Set amid vineyards, Launceston’s historic architectural beauty, or with natural bushland as a backdrop the Tamar Valley Writers Festival is a treasured part of Tasmania’s cultural calendar and one of the largest writers festivals outside a capital city in Australia.
Since its debut in 2014, this biennial festival has welcomed some of Australia’s most famed writers, thinkers, and speakers to share how the written word imbues their world. No genre is off limits. Romance, politics, crime, biography, comedy, songwriting, poetry, film, and television are all welcome as the festival embraces the full spectrum of diversity. Guest speakers include emerging and established writers, bloggers, critics, sports writers, playwrights, and poets — all for the love of words.
Our core values are:
Words … Stories … Ideas
There’s a special place in the Tamar Valley Writers Festival’s heart for Tasmania’s own writing talent, and we acknowledge a richly storied region and heritage
Our goal is to encourage a hunger and appreciation for writing and reading in Australia. Our committee is open-minded and nimble, constantly looking at new ways to help people connect with the written and spoken word. Collaborations are one of our favourite things. We will be revealing exciting new connections soon as we move towards the next festival, and the fleet of events and opportunities in the lead-up.
The over-arching theme that guides the Festival is Tasmania on the Global Page. We are excited by the way Tasmania’s literature and topics are a melting pot of diversity, from our indigenous and convict history to the growing interest in genealogy; to education and its challenges; to the presence of fine Tasmanian writing on bookshelves across the world.
We are particularly proud of our students’ program, which has drawn upwards of 600 students attending each Festival. And we shall continue, but this year the program will be delivered to schools or offered in unique spaces that give a greater sense of place for the stories being told. Already we have released our first e-book, Tamar The Thief, written by Lyndon Riggall and illustrated by Grace Roberts. If you haven’t read it you can find it right here under Storytelling.
Keep a keen eye on our website and our social media pages as there is plenty of news and exciting events about to come your way.
The countdown has begun to TVWF 2022, so keep October 13-17 clear in your diary. We look forward to you being part of the fun!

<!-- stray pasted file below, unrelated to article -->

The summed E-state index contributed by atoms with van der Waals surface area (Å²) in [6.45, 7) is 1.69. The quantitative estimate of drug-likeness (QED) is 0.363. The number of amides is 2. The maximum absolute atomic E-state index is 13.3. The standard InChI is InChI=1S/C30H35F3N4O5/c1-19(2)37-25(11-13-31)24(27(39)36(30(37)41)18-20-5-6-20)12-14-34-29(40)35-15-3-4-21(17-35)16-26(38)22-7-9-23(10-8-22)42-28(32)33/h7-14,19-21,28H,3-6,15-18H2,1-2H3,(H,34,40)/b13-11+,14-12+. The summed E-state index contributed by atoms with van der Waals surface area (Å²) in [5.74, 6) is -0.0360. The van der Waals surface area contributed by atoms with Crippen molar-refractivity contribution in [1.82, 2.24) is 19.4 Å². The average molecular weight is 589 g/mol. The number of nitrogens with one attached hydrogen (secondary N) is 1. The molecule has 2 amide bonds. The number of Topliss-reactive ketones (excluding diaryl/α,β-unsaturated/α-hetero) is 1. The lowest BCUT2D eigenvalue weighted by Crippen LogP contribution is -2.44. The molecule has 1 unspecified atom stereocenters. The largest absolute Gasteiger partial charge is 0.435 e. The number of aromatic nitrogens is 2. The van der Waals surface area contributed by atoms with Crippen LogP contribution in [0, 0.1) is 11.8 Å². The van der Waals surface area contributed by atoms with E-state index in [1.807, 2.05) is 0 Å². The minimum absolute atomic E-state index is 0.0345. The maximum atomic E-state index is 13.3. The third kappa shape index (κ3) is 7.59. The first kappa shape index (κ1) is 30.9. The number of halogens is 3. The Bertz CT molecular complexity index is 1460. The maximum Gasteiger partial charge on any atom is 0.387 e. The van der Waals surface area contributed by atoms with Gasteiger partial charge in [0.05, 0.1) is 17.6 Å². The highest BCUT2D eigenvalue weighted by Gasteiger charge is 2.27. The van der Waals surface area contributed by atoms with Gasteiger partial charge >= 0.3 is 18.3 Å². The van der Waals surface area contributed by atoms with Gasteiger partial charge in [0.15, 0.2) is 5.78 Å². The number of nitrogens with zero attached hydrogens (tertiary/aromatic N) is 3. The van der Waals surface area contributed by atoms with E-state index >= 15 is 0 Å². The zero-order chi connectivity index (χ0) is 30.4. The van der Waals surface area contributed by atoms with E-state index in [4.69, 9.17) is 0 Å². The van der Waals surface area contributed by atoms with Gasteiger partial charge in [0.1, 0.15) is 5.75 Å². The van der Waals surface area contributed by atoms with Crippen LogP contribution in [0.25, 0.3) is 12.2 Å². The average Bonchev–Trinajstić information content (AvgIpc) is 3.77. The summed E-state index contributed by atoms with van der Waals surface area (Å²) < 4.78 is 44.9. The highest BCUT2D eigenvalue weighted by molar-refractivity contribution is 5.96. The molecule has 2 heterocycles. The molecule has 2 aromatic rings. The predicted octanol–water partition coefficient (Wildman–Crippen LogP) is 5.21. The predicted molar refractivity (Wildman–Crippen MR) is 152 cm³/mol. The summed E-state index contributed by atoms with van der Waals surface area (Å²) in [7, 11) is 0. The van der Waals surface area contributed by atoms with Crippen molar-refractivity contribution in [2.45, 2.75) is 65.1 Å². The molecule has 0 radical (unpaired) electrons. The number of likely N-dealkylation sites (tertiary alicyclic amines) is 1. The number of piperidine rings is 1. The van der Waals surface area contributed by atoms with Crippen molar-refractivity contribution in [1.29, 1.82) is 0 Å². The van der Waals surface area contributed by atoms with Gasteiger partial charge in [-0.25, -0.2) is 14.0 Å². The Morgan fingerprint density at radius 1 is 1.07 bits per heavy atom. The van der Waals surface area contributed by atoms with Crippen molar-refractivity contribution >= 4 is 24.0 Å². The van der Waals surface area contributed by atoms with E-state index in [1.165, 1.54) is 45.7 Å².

palanwina lurini kanamaluka
The Tamar Valley Writers Festival meets on lutruwita (Tasmania) Aboriginal land, and we acknowledge with deep respect the traditional owners of this land, the palawa people. For many years the palawa people referred to this land as palanwina lurini kanamaluka meaning ‘the town near river Tamar’. We pay respect to elders past and present and to the Tasmanian Aboriginal community that continues to care for Country. We acknowledge the palawa people’s unique storytelling culture and the richness it brings to the realm of literacy today.
Karen is the author of 15 books – historical fiction, historical fantasy, YA fantasy, and non-fiction. She has been an academic for over 25 years, a newspaper columnist and social commentator. She has a Ph.D. in English/Cultural Studies and is published internationally.
Michael Mohammed Ahmad is the founding director of Sweatshop Literacy Movement and editor of After Australia. His second novel, 'The Lebs', was shortlisted for the 2019 Miles Franklin Award.
Martin Flanagan is the author of 20 books, a play, and two movie treatments. His last book, 'The Art of Pollination', is about social entrepreneur Jane Tewson.
Bert Spinks is a storyteller, poet, writer, and bushwalking guide. He lives in the bush in northern Tasmania. For TVWF 2022, Bert is returning to his childhood stamping ground of Beaconsfield, and you can join him for a special guided walk experience.
Mallika is a writer of adult fiction and children’s books. She Never Looks Quite Back is her first collection of short stories. The stories depict themes of nature, war, migration, reconciliation, the pandemic, and love. The narratives allow glimpses into lives conflicted by chance and choice.
Dr Lee Kofman is a Russian-born, Israeli-Australian author based in Melbourne. Lee holds a PhD in social sciences and MA in creative writing and has written three fiction books. Her blog about writing was a finalist for Best Australian Blogs 2014.
Lucy is a multi-award-winning and bestselling writer for young adults, children, and adults. Her work is psychological and emotional, often inspired by wild places. Lucy is now Senior Lecturer in Creative Writing for the University of Tasmania.
Meg began her writing career with Win Television Tasmania.
Later in her television career, she was a medical advisor for the Network Seven drama, 'All Saints'. Meg has written three novels and continues to write for stage as a cabaret performer and for film.
Jock Serong’s novels have received the ARA Historical Novel Prize, the Colin Roderick Award, the Ned Kelly Award for First Fiction and, internationally, the inaugural Staunch Prize (UK) and the Historia Award for Historical Crime Fiction (France).
Poppy’s two literary thrillers are inspired by Tasmania’s fragile, raw beauty, its dark history and the diverse, interesting people who live on the island. Poppy grew up in Launceston and now lives in Brisbane.
Robbie Arnott is the author of 'Limberlost', 'The Rain Heron', and 'Flames'. His work has been awarded The Age Book of the Year and The Margaret Scott Prize, and been shortlisted for many other literary prizes, including the Miles Franklin Award.